/ Scams

What’s the emotional impact of an online scam?

The financial impact of online scams is easy to see, but we don’t talk enough about how else this type of fraud affects us. How do scams impact your behaviour online?

20/11/20: Almost one in 10 scammed by fake sellers

We really appreciate everyone who has taken the time to share their experiences with scams so far, as we know this isn’t always easy.

Since the last update, we’ve been continuing to investigate the scale of online scams and have today published the findings of our latest research into scam adverts on social media sites and search engines.

Alarmingly, we found that almost one in 10 people (9%) have fallen victim to a purchase scam – when someone is misled into paying for a product that never turns up or is not at all as described – via an advert on a social media site.

The same proportion of people (9%) had fallen victim to a scam advert via a search engine.

And our worrying survey findings were backed up by first-hand reports from people. When we asked for victims of social media purchase scams to get in touch with us, we heard from more than 200 people in just 48 hours. 

This includes people like Christine, who ordered a CBD oil product advertised on Facebook with false endorsements from Fern Britton and David Attenborough.

She was promised a sample for £2.50, but £170 was later taken from her bank account – more than her weekly pension. Although she did receive the sample she doesn’t think it is genuine CBD oil.

If you’ve fallen victim to a scam advert on social media or another online platform, we’d be keen to hear your experience in the comments below.

14/10/20: Government must take action to protect people

Today we’ve published research into consumer attitudes, knowledge and behaviour relating to scams on social media platforms.

We found that people are seriously underestimating their chances of falling victim to fraud on the sites and suffering the devastating emotional and financial consequences that this can result in.

Our research, comprised of an in-depth online community of Facebook users and a nationally representative online survey of 1,700 users of the site, found that users’ knowledge of what Facebook does to protect people from becoming a victim of a scam was low.

However, when details of Facebook’s actual systems and processes were explained, users were sceptical about their effectiveness and questioned whether they are sufficient.

While our research was conducted with a focus on Facebook due to its size and influence in the social media landscape, we believe that the findings and implications can be reasonably extended to apply to other similar social networking sites and online platforms.

We also heard from courageous scam victims who told Which? about how their experiences affected their confidence in themselves, their ability to trust others and even their mental and / or physical health.

Which? is now calling for online platforms, including social media sites, to be given greater responsibility to prevent scam content appearing on their platforms.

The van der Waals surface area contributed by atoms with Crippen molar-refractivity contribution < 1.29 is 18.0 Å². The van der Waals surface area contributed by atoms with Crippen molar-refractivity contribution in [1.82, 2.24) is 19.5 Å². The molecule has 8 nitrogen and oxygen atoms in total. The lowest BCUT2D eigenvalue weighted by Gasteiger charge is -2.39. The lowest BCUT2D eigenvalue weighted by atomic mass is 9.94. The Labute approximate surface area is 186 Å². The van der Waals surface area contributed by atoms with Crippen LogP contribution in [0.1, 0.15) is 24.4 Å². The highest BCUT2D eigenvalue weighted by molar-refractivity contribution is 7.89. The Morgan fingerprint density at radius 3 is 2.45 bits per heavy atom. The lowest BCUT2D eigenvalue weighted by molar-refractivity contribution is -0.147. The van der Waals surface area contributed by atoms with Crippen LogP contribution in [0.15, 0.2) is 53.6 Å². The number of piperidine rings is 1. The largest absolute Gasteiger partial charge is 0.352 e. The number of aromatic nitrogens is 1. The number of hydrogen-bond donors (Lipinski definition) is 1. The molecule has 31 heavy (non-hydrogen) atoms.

The government has a perfect opportunity to deliver this in the upcoming online harms bill and, if not, ministers must set out their proposals for further legislative action to effectively protect consumers.

05/10/20: Emotional impact

How many online scams are out there? How long’s a piece of string….

We’ve covered hundreds here on Which? Conversation in order to warn people of the dangers they pose by showing examples.

Thanks to the comments here in the community, we’re able to respond rapidly to new ones, and recognise the ones that are causing the most concern.

You can opt to receive these alerts directly via our scam alert service here:


 
 

Emotional harm

We’ve often spoken about what happens during a scam, and how new scams look online. This has included everything from ordering something online, only to receive a fake version, or even something entirely different: 

To ‘friends’ contacting you with a fake email, asking for cash, or even asking to take over your computer via remote access.

The financial impact of scams is evident, but we’ve spoken less about how scams might impact us in how we behave and how we feel when going about our business online.

How hard might it be to recover trust in a friend to whom you sent money in good faith, only to find that friend had been hacked? What about regaining your confidence online when you believe you are able to spot a scam, only to become the victim of one yourself?  

Tell us your story

We believe that the emotional impact of scams on consumers needs more attention, so we’d like to hear your experiences.  

If you were the victim of an online scam of any type, what happened, and how did you feel? Were you able to find a resolution?

What changed for you afterwards? Has there been an emotional impact on you personally, such as a loss of trust or confidence, or avoiding certain activities?  

If you haven’t been the victim of an online scam, does having knowledge of the many scams online have an impact on you?

Do you feel that certain online spaces are safer than others? Would a social media site, for example, be safer than an online marketplace?

If you see a scam on a particular site, do you know how to report it? If so, how often do you do so?